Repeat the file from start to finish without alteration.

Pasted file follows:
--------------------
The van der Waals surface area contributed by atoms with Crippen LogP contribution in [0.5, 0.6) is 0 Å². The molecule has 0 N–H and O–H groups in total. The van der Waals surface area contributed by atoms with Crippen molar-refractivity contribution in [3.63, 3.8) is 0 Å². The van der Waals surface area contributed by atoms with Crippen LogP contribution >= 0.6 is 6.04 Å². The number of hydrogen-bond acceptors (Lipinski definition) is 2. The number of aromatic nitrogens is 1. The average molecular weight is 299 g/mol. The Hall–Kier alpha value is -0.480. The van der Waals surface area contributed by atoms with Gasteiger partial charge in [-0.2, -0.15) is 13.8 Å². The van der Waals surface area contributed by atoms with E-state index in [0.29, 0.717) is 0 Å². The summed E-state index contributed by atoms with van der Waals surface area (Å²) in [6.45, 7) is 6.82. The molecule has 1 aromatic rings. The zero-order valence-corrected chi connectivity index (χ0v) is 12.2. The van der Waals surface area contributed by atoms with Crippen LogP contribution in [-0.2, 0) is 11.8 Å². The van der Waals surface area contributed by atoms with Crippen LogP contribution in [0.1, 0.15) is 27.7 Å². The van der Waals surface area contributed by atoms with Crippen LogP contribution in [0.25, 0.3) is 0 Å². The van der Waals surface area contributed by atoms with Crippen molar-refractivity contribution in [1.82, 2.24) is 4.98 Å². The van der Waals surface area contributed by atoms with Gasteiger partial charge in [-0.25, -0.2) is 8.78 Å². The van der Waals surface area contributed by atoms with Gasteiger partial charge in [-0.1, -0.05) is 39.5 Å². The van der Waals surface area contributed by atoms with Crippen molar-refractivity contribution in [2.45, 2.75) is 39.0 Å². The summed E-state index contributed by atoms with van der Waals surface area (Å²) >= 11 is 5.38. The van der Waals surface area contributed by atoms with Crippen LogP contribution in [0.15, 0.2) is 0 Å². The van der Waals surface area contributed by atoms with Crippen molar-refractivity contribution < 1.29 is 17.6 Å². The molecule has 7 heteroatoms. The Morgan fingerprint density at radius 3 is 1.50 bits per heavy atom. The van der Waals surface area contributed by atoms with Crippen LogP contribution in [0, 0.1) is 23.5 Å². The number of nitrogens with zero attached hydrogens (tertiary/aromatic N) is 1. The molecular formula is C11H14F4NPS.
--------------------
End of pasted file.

The van der Waals surface area contributed by atoms with Crippen LogP contribution in [0.5, 0.6) is 0 Å². The molecule has 0 N–H and O–H groups in total. The van der Waals surface area contributed by atoms with Crippen molar-refractivity contribution in [3.63, 3.8) is 0 Å². The van der Waals surface area contributed by atoms with Crippen LogP contribution >= 0.6 is 6.04 Å². The number of hydrogen-bond acceptors (Lipinski definition) is 2. The number of aromatic nitrogens is 1. The average molecular weight is 299 g/mol. The Hall–Kier alpha value is -0.480. The van der Waals surface area contributed by atoms with Gasteiger partial charge in [-0.2, -0.15) is 13.8 Å². The van der Waals surface area contributed by atoms with E-state index in [0.29, 0.717) is 0 Å². The summed E-state index contributed by atoms with van der Waals surface area (Å²) in [6.45, 7) is 6.82. The molecule has 1 aromatic rings. The zero-order valence-corrected chi connectivity index (χ0v) is 12.2. The van der Waals surface area contributed by atoms with Crippen LogP contribution in [-0.2, 0) is 11.8 Å². The van der Waals surface area contributed by atoms with Crippen LogP contribution in [0.1, 0.15) is 27.7 Å². The van der Waals surface area contributed by atoms with Crippen LogP contribution in [0.25, 0.3) is 0 Å². The van der Waals surface area contributed by atoms with Crippen molar-refractivity contribution in [1.82, 2.24) is 4.98 Å². The van der Waals surface area contributed by atoms with Gasteiger partial charge in [-0.25, -0.2) is 8.78 Å². The van der Waals surface area contributed by atoms with Gasteiger partial charge in [-0.1, -0.05) is 39.5 Å². The van der Waals surface area contributed by atoms with Crippen molar-refractivity contribution in [2.45, 2.75) is 39.0 Å². The summed E-state index contributed by atoms with van der Waals surface area (Å²) >= 11 is 5.38. The van der Waals surface area contributed by atoms with Crippen LogP contribution in [0.15, 0.2) is 0 Å². The van der Waals surface area contributed by atoms with Crippen molar-refractivity contribution < 1.29 is 17.6 Å². The molecule has 7 heteroatoms. The Morgan fingerprint density at radius 3 is 1.50 bits per heavy atom. The van der Waals surface area contributed by atoms with Crippen LogP contribution in [0, 0.1) is 23.5 Å². The number of nitrogens with zero attached hydrogens (tertiary/aromatic N) is 1. The molecular formula is C11H14F4NPS.